With the passage of Proposition 64, also known as the Adult Use of Marijuana Act, California voters legalized the recreational use of marijuana for adults 21 years old and over.
Proposition 64 contains a number of limitations, including where an adult may smoke or ingest marijuana. The prohibited locations for marijuana use include public places, where smoking or vaping is prohibited, as well as workplaces that maintain a drug-and alcohol-free environment.
Moreover, Proposition 64 explicitly states that it is intended to “allow public and private employer to enact and enforce workplace policies pertaining to marijuana.” Therefore, employers may prohibit marijuana in the workplace, and are not required to accommodate an employee’s use of marijuana.
Even though California has passed state laws legalizing marijuana through the Compassionate Use Act of 1996 (Health & Safety Code Section 11362.5), which decriminalizes the use of marijuana in California for medicinal purposes, and Proposition 64, employers still may prohibit the use and being under the influence of marijuana at the workplace. As stated by the California Supreme Court: “No state law could completely legalize marijuana for medical purposes because the drug remains illegal under federal law, even for medical users.” Ross v. Ragingwire Telecommunications Inc. (2008). The Compassionate Use Act (CUA) merely provides medical users and their caregivers with an exemption from or defense to criminal liability, and as set forth above, Proposition 64 explicitly allows employers to regulate the possession and use of marijuana in the workplace.
That said, the law surrounding possession and use of marijuana is still developing. In addition to local and state efforts to further regulate marijuana, courts are increasingly presented with questions regarding marijuana use. Businesses must confront the reality that employees and customers may seek accommodation for their marijuana use. Restaurants are reporting instances of patrons seeking to “administer” their medicinal marijuana on outside smoking patios.
Unfortunately, the law does not precisely address whether a restaurant must accommodate patrons seeking to use marijuana. But the current state of the law suggests against any such requirement.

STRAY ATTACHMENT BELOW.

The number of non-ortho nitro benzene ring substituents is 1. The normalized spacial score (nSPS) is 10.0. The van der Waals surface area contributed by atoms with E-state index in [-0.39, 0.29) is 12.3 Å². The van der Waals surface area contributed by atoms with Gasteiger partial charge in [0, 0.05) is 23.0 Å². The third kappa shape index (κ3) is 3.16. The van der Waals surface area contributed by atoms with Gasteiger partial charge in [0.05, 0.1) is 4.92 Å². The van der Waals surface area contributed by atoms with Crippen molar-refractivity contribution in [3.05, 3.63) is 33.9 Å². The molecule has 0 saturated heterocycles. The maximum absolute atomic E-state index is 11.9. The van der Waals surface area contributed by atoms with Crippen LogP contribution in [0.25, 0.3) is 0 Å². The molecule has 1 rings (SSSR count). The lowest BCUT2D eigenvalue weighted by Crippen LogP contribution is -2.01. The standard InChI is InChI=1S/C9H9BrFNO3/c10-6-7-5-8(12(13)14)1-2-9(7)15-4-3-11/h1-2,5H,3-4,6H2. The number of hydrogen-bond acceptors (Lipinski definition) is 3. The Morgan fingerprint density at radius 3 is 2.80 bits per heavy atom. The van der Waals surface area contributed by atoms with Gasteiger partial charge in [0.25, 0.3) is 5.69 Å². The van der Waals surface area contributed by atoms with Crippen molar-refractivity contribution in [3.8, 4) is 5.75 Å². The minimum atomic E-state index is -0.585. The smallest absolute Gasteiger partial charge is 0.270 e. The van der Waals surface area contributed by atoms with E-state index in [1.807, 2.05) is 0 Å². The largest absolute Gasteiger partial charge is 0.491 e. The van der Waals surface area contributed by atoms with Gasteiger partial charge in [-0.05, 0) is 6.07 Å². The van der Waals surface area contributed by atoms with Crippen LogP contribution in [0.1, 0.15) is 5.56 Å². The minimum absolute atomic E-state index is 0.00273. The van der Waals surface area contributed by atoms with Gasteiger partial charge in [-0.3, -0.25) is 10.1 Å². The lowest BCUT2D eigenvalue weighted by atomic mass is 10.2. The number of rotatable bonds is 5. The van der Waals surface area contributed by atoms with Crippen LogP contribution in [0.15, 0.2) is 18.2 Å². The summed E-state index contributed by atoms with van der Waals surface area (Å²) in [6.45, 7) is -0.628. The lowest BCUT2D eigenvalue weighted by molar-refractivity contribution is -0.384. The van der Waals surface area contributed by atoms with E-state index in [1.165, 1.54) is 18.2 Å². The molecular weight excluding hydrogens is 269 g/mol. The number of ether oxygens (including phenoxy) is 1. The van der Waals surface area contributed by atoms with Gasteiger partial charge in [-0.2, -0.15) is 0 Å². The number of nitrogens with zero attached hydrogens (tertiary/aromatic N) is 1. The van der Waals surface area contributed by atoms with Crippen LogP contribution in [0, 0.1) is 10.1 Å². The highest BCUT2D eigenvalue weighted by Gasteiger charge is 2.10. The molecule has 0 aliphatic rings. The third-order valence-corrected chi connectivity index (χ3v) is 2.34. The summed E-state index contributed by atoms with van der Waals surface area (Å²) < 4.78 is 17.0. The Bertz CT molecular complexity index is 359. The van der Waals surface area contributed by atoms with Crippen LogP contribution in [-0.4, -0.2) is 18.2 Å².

First and foremost, marijuana remains an illegal drug under federal law. A restaurant or similar business would not be required to accommodate patrons seeking to use marijuana under the federal Americans with Disabilities Act (ADA). Second, although decriminalized, possession and transportation of marijuana remains illegal in California and, for medical purposes, is limited to circumstances reasonably related to the patient’s medical needs, which is more suggestive of condoning private, not public, use of marijuana. In 2012, the Ninth Circuit Court of Appeals held in James v. City of Costa Mesa, that the ADA excludes individuals who are currently using illegal drugs from the definition of “disability.” The court ruled that the definition of “illegality” is linked to federal, not state, law. Though state law exempts users of prescription medical marijuana from criminal prosecutions, federal law classifies any marijuana use as “illegal” under the Controlled Substances Act. Thus, the Ninth Circuit ruled that because federal law does not authorize marijuana use, current users are not entitled to protection from discrimination under the ADA. The case involved Title II of the ADA, which prohibits discrimination against the disabled in the provision of public services, but the definition of “disability” is the same under Title II, so the James ruling would also likely apply to employment discrimination cases. Moreover, it is also therefore likely that a court would also recognize that a patron does not have a right under Title III of the ADA, which applies to public accommodations, to use medical marijuana in a public restaurant.
Likewise, the CUA and Proposition 64 do not change the laws affecting public intoxication involving alcohol or drugs. Any business may refuse service to people intoxicated in public. Local ordinances and regulations may further limit public use of marijuana and other drugs. Whether an accommodation under California’s Unruh Civil Rights Act is required has not been specifically answered. However, in a ruling under California’s Fair Employment and Housing Act (FEHA), the California Supreme Court upheld the termination of an employee who used medicinal marijuana under the CUA and who failed the employer’s valid and properly administered drug test. In this case, Ross v. Ragingwire Telecommunications, Inc., the Court found that FEHA does not require employers to accommodate the use of illegal drugs, nor does that Act address the issue as to California employers; if the legislature intended the Act to impact employer rights, the legislature would have addressed this in the law.
Under the current state of the law, restaurants have a strong basis upon which to ban all drug use, including marijuana, at its place of business. Indeed, permitting use of marijuana at your place of business may raise greater liability concerns than prohibiting it. As always, good business practices, common sense and customer courtesy are the best defense against potential confrontations with patrons.
This report was reviewed for legal accuracy and updated in 2017 by Van Vleck, Zaller + Robinson LLP.
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